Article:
Kharge has an enormous task ahead of him

It would be watched if he shows the capacity to halt the almost free fall after 2014 of the once dominant political party in India
Kharge has an enormous task ahead of him
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Twenty-four years ago, in March 1998, Sonia Gandhi took a short walk from her residence to the Congress party headquarters on Akbar Road in New Delhi to take over as the party president from Sitaram Kesari. Earlier the Congress Working Committee had voted to request Kesari to quit the presidency. He was reluctant to do so and Sonia Gandhi’s assumption of the post was therefore in somewhat controversial circumstances. It is noteworthy that she had formally joined the party only in December 1997 but as Indira Gandhi’s daughter-in-law and Rajiv Gandhi’s widow only a nod was required from her to make almost all senior leaders to support her. She was, after all, the head of the party’s first family even if she was in seclusion after her husband’s assassination in 1991.

Now, twenty-four years later, an election has been held in which the two contestants for the party’s presidency have not been members of the Gandhi family. On October 26, the 80-year-old Mallikarjun Kharge who easily defeated Shashi Tharoor in the election will assume the post of the Congress party president. This development will naturally be followed by political parties and observers in India but it will also not go unnoticed abroad.

In both cases, the focus will be on the chance of Kharge acting independently as party leader. This is especially as it is widely believed that he was the Gandhis’ choice. It would also be watched if he shows the capacity to halt the almost free fall after 2014 of the once dominant political party in India. With India gaining greater weight on the global stage India’s internal political developments are naturally closely watched by foreign diplomats and decision-makers. Above all, they want to follow shifts, or potential shifts, in the power calculus of the country.

There is no doubt that the Congress party has never been in as bad a shape than it is at present. The ‘natural’ head of the party—Rahul Gandhi—had shown some verve before the 2019 election but the second crushing defeat at the hands of the BJP led by Prime Minister Narendra Modi threw him clearly dazed him. Taking responsibility he decided to give up the Party president’s post. That would have been fine in a ‘normal’ party but the Congress has not been one since Indira Gandhi split it in 1969. The party faction led by her completely finished the old guard and became the ‘real’ Congress. In the process though it became a ‘family’ party. Hence, one option before Rahul Gandhi in 2019 was to accept defeat, rally the faithful, and seek to form an effective opposition. He chose not to take this path. Instead, Sonia assumed the mantle of responsibility. The Congress party has ceded further ground over the past three years. It has lost in state elections and many of the old and established leaders have left the party fold. The last to do so was Ghulam Nabi Azad.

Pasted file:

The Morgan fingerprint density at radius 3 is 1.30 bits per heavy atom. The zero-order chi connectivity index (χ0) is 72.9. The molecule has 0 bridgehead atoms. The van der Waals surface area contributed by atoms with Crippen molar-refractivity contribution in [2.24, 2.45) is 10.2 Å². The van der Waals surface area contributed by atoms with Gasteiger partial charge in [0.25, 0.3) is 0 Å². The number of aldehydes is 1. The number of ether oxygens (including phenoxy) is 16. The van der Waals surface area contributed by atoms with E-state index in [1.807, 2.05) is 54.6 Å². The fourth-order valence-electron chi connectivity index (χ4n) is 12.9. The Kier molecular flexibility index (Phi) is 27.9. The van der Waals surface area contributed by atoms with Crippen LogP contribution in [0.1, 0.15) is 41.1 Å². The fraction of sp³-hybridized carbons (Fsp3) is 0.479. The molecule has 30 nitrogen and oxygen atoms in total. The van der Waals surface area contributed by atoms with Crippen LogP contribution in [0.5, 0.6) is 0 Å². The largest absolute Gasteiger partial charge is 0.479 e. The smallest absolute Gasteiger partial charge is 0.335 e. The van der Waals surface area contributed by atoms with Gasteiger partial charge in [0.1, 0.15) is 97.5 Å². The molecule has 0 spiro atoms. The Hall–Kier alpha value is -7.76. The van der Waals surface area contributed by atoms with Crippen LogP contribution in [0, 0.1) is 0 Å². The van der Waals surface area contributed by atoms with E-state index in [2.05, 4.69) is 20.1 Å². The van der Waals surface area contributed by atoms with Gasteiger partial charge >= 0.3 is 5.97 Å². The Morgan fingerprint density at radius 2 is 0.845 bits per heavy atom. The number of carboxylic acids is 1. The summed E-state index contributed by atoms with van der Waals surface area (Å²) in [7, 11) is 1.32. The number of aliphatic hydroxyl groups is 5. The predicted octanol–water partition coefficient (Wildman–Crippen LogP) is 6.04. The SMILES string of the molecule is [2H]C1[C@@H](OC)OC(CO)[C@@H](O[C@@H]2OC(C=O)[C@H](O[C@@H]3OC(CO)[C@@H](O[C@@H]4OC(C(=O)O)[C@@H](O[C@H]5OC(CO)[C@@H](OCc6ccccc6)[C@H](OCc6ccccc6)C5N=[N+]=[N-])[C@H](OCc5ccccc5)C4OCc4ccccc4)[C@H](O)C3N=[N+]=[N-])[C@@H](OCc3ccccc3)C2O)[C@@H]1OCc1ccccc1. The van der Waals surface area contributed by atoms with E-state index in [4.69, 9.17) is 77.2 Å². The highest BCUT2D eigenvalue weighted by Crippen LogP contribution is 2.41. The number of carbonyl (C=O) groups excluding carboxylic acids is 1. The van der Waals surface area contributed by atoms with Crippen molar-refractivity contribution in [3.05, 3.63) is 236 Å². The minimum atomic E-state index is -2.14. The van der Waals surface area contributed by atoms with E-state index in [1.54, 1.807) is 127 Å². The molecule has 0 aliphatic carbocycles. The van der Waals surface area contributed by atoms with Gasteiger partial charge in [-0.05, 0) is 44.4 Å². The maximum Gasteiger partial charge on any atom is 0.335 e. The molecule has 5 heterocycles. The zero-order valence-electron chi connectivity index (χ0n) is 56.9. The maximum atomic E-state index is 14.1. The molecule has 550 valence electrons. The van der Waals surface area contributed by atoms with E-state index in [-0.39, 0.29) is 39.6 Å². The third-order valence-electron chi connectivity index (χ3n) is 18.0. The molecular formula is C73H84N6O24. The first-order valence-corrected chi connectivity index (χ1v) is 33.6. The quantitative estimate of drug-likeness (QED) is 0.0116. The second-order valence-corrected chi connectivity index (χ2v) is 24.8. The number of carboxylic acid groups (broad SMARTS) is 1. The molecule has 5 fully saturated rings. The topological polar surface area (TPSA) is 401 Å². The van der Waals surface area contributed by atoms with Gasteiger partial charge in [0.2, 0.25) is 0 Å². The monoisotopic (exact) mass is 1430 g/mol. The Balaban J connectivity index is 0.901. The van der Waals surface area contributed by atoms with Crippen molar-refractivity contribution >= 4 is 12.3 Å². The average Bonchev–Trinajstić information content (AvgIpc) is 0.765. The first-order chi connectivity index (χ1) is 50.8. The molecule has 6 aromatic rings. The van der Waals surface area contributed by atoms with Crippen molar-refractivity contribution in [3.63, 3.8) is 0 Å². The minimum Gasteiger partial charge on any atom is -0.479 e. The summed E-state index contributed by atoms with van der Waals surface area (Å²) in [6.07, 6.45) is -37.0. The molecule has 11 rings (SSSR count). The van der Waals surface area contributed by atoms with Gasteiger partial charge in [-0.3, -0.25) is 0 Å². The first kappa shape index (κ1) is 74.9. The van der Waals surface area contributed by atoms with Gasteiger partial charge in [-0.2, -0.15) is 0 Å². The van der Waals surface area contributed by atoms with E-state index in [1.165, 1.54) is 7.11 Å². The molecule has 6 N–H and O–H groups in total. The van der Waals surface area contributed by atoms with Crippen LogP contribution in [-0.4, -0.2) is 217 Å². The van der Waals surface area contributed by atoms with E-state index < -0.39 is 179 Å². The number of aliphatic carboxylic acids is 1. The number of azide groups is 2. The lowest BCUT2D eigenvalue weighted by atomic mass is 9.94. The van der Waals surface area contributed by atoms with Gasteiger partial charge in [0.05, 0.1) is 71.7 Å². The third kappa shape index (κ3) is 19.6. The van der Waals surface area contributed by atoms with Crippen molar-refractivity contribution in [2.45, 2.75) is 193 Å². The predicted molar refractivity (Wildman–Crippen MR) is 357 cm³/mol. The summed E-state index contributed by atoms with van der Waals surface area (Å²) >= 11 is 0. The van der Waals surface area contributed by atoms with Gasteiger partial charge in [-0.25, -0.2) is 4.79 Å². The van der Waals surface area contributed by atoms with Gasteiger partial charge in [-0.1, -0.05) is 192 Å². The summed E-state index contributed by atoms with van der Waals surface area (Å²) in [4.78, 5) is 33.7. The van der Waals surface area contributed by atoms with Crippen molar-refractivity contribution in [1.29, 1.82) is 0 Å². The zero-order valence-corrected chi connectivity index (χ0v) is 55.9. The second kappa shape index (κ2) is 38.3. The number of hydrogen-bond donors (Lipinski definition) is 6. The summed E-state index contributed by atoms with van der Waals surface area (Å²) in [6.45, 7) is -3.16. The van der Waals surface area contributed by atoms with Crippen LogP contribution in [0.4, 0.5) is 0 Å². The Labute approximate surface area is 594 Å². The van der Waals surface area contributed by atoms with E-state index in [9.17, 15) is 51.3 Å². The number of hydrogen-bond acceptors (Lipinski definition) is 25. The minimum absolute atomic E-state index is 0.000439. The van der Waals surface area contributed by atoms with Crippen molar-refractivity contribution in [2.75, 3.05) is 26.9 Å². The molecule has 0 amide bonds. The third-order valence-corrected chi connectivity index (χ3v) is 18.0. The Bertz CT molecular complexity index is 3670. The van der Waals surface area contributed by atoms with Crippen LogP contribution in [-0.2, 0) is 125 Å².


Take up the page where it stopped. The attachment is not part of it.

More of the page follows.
All this would be well known to foreign observers of the Indian scene. They would also be aware that over the past eight years, the BJP, under Modi, has not only sought to decisively enhance its political space but also spread its ideology in the country. The Congress party has not been able to successfully contest Modi in either area. Kharge has therefore an enormous task ahead of him. Perhaps the most crucial of these is to enhance the party’s presence in the crucial Hindi belt of which Uttar Pradesh is the most critical. The fact is that the party does not have an effective presence in UP. It can be argued that unless it begins to recover in the Hindi heartland, especially in UP, it cannot begin a true recovery process. In the Hindi speaking states it has lost the social groups which were its pillars of support and has no effective cadre strength either. Besides, the BJP has caught the imagination of large segments of Hindus who were earlier wedded to different thinking on political and economic issuers. Foreign observers will therefore watch Kharge’s strategies—of course if he decides to chart an independent course—especially in these states.

The Congress party recovery process has to begin with developing clear and firm ideological approaches. In recent years it has been displaying a degree of confusion on how to meet the BJP ideological challenge. In addition it has to also to fashion immediate, medium term and long-term political approaches so that it can take on BJP’s formidable election machine. Kharge’s first tests will be how the party performs in elections for the Gujarat and Karnataka assemblies. The former is scheduled for December this year while the latter is early summer of 2023. In Gujarat, Kharge will not only have to contend with the might of the BJP but also the attempts of Delhi Chief Minister Arvind Kejriwal led Aam Aadmi Party to chip into the traditional Congress vote. What foreign observers will focus on is if with a non-Gandhi heading the party the people are willing to take a greater look at it.

Meanwhile foreign attention will also be on Rahul Gandhi’s Bharat Jodo Yatra. The basic issue is if the Congress leader’s walk of 3500 km help him in transforming his image from a non-serious, if not reluctant, politician into one who is now committed to sustained political work. The luxury of frequent vacations is not available to Indian politicians. After all he should know that it was his great grandfather and India’s first Prime Minister Jawaharlal Nehru who is believed to have said “aaram haram hai”.

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